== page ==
London’s Olympic Housing Crunch
Late to worry
Boy, it sounds a little late to me to be worrying about where to put people this summer. That is just around the corner. One would have thought that more hotels and apartment buildings would have been built and in place. The Getty picture says a lot, doesn’t it? It’s a good thing I have family there so I don’t have to worry about places to stay – but oh the traffic!
“Olympic housing crunch: London landlords evict tenants to gouge tourists
An aerial view of houses in Leyton, east London, in the borough of Waltham Forest, one of the five so-called Olympic Boroughs.
By Marian Smith, msnbc.com
LONDON -- Landlords in Britain's capital are evicting tenants so they can cash in on this summer's Olympic Games by charging tourists many times the usual rent.
Homes in the east London boroughs where many events are to be held are fetching between five and 15 times their typical rates as properties are rebranded as short-term "Olympic lets." Some landlords are also enforcing expensive "penalty" clauses for tenants who want to remain during the gathering of the world's top athletes.
Rent controls are almost non-existent in Britain and some Londoners told msnbc.com that the looming increase in housing costs will leave them with no choice but to leave the city for the summer.
While the Olympic Village will house some 22,000 athletes along with 6,000 coaches and officials, countless tourists, athletes' families, journalists and sponsors will be left to jostle with 7.8 million residents for places to sleep. The accommodation crunch is expected to be so severe that some residents are planning to rent out their backyards to campers during the Games – which begin July 27.
"We're [seeing] landlords beginning to evict their tenants," Antonia Bance, head of campaigns for housing charity Shelter, told msnbc.com. "Lots of letting agents are writing clauses into contracts being signed saying you can live here with the exception of this period [during the Olympics]."
Those who are evicted or displaced by huge rent increases – as well as other tenants looking to move in July and August – will struggle to find affordable alternatives due to the temporary influx of tourists paying higher rates, experts say.
"It's all to do with supply and demand, and there's a shortage of stock," Matthew Martin, Greater London area lettings director for real estate agency Your-Move, told msnbc.com.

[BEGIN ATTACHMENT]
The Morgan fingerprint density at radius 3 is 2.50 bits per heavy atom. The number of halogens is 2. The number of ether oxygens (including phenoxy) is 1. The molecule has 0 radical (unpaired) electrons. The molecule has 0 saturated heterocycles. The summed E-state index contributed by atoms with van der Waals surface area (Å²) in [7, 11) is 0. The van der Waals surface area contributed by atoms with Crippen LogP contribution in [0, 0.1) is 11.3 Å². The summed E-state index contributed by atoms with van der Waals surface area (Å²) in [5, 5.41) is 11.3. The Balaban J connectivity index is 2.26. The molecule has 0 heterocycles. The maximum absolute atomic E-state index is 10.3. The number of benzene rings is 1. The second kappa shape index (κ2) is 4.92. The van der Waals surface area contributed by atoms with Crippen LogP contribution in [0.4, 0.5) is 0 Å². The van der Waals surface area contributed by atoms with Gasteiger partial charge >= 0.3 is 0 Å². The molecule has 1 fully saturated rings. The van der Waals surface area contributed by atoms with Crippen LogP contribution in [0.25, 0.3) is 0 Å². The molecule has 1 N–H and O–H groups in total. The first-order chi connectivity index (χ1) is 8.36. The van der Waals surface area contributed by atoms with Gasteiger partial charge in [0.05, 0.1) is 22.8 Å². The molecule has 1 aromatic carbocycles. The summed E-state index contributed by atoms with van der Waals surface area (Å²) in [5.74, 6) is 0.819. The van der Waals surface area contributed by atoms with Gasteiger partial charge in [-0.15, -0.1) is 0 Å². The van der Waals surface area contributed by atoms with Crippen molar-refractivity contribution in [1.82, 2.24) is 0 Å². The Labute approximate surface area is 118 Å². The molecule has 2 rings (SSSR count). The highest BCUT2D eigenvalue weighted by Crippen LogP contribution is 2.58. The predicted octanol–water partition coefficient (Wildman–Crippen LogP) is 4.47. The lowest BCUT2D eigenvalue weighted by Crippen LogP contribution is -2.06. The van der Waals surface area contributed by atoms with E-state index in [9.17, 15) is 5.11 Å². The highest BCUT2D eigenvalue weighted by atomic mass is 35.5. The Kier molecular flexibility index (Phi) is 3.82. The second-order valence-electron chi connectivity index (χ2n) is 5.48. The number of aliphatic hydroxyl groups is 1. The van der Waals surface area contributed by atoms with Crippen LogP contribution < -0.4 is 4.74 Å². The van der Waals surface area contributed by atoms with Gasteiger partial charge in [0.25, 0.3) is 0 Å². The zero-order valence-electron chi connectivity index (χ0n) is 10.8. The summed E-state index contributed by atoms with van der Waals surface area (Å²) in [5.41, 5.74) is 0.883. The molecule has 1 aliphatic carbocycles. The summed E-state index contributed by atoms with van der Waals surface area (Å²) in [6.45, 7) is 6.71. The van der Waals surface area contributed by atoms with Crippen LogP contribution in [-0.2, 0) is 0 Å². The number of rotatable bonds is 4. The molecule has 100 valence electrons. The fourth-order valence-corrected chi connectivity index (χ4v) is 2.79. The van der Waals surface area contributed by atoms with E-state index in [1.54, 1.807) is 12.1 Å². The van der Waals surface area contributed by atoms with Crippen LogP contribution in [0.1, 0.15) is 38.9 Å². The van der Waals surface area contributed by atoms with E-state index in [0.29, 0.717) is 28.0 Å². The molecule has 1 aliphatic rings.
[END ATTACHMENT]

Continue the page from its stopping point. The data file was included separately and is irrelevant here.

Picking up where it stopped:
As the summer approaches, he said, "there are going to be opportunists ... people are going to pay an extortionate amount."
'I don't think it's right'
Shelter's Bance described the case of a couple in the Newham area who will be renting out the three-bedroom house they own in a former public housing project for 15,000 pounds ($23,600) for three weeks. The average rental price of a three-bedroom property in the borough is 1,189 pounds ($1,870) per month.
In the Dalston neighborhood, one-bedroom apartments that normally fetch around 300 pounds ($475) per week are now being advertised at 1,625 pounds ($2,575) per week.
And in Kentish Town, which is a 25-minute train journey from the new Olympic Stadium, a five-bedroom home is being advertised at 10,000 pounds ($15,845) per week during the Games.
It is difficult to know how many Londoners will be priced out of the city as landlords woo Olympic visitors, but interviews with property experts, real estate agents, tenants, prospective landlords and tourism-industry specialists suggest it will not be an isolated problem.
Joanna Doniger, owner of private rental company Tennis London, which finds short-term lets for players at the Wimbledon tournament, opened a new division of the company called Accommodate London last year after being bombarded with hundreds of calls from homeowners hoping to rent out their properties during the Olympics.
Doniger said she has been disappointed to discover that many prospective clients are actually investor-landlords who are kicking out their long-term tenants.
"I've had to take them into the corridor and say, 'What's this about?'" she said. "I just don't think it's right."
One of those who agrees with Doniger is David Brown. The 25-year-old moved into the top three floors of an old rowhouse above a shop in Whitechapel, east London, with four other people last October.
It took him two months to find something he could afford – he and two university friends had to search for two other housemates online before anything was in their price range.”
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